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On leaving office, in an address to members of his administration (August 9, 1974), President Nixon gave the following advice. “Always give your best, never get discouraged, never be petty; always remember, others may hate you. Those who hate you don’t win unless you hate them. And then you destroy yourself.” Pretty good advice for fighting discouragement, though I’m not sure he always followed it.
From time to time we all fight a battle with discouragement. Some of God’s most effective warriors faced discouragement. Elijah felt alone and hopeless. He fled to a cave in Mount Horeb where, in a moment of despair, he cried out: “I, even I only, am left: and they seek my life, to take it away” (1 Kings 19:10). Jeremiah, another of God’s prophets, became so discouraged he resolved not to mention God, or speak in his name (Jeremiah 20:9). He discovered that an impossible task.
At the heart of discouragement is a failure to trust God. We tend to think that so much depends on us, when in fact; we simply need to acknowledge the sovereignty of God. If anyone had reasons for bouts of discouragement it would be the apostle Paul. Yet, here is what he wrote from a Roman prison cell to the church at Philippi: “But I rejoiced in the Lord greatly that now at last your care for me has flourished again; though you surely did care, but you lacked opportunity. Not that I speak in regard to need, for I have learned in whatever state I am, to be content: I know how to be abased, and I know how to abound. Everywhere and in all things I have learned both to be full and to be hungry, both to abound and to suffer need. I can do all things through Christ who strengthens me” (Philippians 4:10-13).
The devil will do everything in his power to discourage us, but he will not succeed unless we surrender to him. May that never happen! John Bunyan wrote: “Who would true valor see, let him come hither; one here will constant be, come wind, come weather. There’s no discouragement shall make him once relent his first avow’d intent to be a pilgrim” (John Bunyan).
Don’t let discouragement get the upper hand. God will keep His promises. Through Jesus Christ we shall overcome!
One often feels discouraged when he tries to do what is right, and no one else does. Elijah felt discouraged at the words of Jezebel, and fled for his life. When the LORD asked him what he was doing there, he replied, “I have been very zealous for the LORD God of hosts; for the children of Israel have forsaken Your covenant, torn down Your altars, and killed Your prophets with the sword. I alone am left; and they seek to take my life (1 Kings 19:10).”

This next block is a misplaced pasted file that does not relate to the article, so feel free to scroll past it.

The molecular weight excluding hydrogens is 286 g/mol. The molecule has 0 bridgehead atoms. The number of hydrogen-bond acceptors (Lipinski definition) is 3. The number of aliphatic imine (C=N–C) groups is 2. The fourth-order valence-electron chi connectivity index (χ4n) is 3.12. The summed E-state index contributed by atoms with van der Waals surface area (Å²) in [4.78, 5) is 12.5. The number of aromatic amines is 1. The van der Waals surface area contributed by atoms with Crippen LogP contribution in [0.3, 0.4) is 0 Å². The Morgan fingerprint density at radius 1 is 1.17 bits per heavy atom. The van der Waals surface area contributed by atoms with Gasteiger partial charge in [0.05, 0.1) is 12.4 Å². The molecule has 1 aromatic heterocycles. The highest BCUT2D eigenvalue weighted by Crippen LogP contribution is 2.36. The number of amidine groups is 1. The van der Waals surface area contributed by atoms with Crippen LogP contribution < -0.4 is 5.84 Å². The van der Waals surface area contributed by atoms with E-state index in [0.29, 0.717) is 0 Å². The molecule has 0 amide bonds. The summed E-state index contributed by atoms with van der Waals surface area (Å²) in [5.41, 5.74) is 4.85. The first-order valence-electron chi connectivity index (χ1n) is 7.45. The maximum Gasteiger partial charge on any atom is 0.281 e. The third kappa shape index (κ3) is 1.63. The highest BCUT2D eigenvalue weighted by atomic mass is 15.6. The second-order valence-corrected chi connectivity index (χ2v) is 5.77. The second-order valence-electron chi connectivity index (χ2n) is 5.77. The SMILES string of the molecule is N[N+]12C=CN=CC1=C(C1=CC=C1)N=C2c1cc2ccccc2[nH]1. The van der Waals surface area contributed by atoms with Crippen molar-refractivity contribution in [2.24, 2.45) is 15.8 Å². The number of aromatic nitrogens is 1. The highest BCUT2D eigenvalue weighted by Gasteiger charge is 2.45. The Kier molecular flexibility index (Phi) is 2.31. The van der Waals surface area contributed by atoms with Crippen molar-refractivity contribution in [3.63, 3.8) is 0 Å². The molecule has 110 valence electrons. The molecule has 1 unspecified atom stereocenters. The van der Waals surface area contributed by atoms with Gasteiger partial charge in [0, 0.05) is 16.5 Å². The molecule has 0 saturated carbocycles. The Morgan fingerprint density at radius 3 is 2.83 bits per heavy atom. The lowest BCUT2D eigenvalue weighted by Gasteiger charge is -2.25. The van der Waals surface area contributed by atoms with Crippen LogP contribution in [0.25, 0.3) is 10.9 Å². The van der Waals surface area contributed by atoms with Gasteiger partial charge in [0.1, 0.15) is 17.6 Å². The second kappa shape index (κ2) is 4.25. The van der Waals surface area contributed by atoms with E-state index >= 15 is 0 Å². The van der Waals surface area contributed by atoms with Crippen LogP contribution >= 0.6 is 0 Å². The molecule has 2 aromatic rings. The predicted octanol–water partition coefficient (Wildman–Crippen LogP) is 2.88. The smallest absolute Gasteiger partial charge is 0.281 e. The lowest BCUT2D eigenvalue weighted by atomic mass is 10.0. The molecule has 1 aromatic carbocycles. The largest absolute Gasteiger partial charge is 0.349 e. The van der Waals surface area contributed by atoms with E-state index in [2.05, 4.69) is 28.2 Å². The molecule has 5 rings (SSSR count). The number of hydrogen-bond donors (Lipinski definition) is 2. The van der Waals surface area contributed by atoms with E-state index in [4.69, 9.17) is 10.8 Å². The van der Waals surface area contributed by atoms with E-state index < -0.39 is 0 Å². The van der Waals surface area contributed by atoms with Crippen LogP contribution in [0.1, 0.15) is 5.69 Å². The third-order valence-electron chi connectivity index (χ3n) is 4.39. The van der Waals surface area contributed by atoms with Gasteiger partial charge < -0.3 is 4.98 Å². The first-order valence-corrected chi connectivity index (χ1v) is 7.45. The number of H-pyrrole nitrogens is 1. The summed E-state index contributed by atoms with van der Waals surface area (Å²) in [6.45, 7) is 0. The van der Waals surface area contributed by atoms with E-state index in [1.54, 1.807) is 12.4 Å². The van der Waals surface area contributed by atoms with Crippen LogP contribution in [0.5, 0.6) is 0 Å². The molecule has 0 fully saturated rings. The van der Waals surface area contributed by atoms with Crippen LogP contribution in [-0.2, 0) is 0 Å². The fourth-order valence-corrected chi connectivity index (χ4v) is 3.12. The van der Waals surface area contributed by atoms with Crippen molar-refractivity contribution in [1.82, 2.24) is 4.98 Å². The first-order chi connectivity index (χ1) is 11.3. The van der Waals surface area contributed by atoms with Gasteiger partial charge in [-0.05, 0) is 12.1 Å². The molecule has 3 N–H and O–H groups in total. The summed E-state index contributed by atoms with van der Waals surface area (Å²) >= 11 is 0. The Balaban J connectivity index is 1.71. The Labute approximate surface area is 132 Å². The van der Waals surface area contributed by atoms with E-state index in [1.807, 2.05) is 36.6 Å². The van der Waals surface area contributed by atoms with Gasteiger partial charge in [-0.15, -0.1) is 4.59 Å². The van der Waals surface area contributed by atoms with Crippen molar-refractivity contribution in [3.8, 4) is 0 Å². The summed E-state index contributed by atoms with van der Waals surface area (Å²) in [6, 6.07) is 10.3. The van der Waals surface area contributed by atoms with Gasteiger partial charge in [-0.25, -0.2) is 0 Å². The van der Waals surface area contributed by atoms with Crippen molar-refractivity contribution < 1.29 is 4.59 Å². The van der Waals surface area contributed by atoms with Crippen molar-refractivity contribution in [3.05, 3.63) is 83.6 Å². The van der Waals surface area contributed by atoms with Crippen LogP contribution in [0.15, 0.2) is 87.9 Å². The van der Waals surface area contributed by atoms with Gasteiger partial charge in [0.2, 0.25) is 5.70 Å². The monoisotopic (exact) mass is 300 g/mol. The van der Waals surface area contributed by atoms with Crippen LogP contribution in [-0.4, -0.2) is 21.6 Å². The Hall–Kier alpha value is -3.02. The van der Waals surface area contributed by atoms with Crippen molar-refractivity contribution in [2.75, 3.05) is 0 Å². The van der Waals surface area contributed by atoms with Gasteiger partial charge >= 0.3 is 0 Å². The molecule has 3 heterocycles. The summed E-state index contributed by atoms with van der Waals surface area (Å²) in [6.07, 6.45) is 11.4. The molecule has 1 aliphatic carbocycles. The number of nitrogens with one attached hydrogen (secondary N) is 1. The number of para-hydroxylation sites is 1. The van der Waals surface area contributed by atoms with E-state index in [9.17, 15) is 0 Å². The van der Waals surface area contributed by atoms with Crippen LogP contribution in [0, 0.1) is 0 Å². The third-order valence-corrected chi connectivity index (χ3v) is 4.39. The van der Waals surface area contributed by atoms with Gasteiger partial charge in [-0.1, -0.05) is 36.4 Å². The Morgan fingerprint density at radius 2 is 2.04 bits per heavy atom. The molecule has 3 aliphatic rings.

Because of his discouragement, Elijah would not be a prophet much longer; rather, Elisha would soon take his place. The LORD did tell him, however, that He had reserved seven thousand in Israel who had not bowed to Baal (1 Kings 19:18).
Later, the word of the LORD came to Isaiah: “Listen to Me, you who know righteousness, you people in whose heart is My law: do not fear the reproach of men, nor be afraid of their insults. For the moth will eat them up like a garment, and the worm will eat them like wool; but My righteousness will be forever, and My salvation from generation to generation (Isaiah 51:7-8).”
Christians are to practice righteousness as God is righteous (1 John 3:7). In so doing, we quickly learn that not everyone will act like we do. However, we should not be afraid of what men may do to us, for they can only destroy the body; rather, we must fear God who has power over both body and soul (Matthew 10:28; Hebrews 13:6; Psalm 27:1; 118:6). He has the power to destroy and to save! He will destroy those that do not obey Him, and those that hinder others from coming to Him. He will also extend His righteousness forever, and be willing to save anyone and everyone who is willing to come to Him.
Text: Psalm 11:4-7
I see inexplicable violence, blatant perversion, and rampant materialism, and I worry about the future.
Can you relate?
I know they’re not, but sometimes it looks like the bad guys are winning.
I was somewhat surprised recently when I started working my way through the Psalms. I soon realized that I’m certainly not the first one who’s had these thoughts.
They’re all over the Psalms.
Why are you letting them win, God?
What are we supposed to do?
Where are you? Why aren’t you doing something?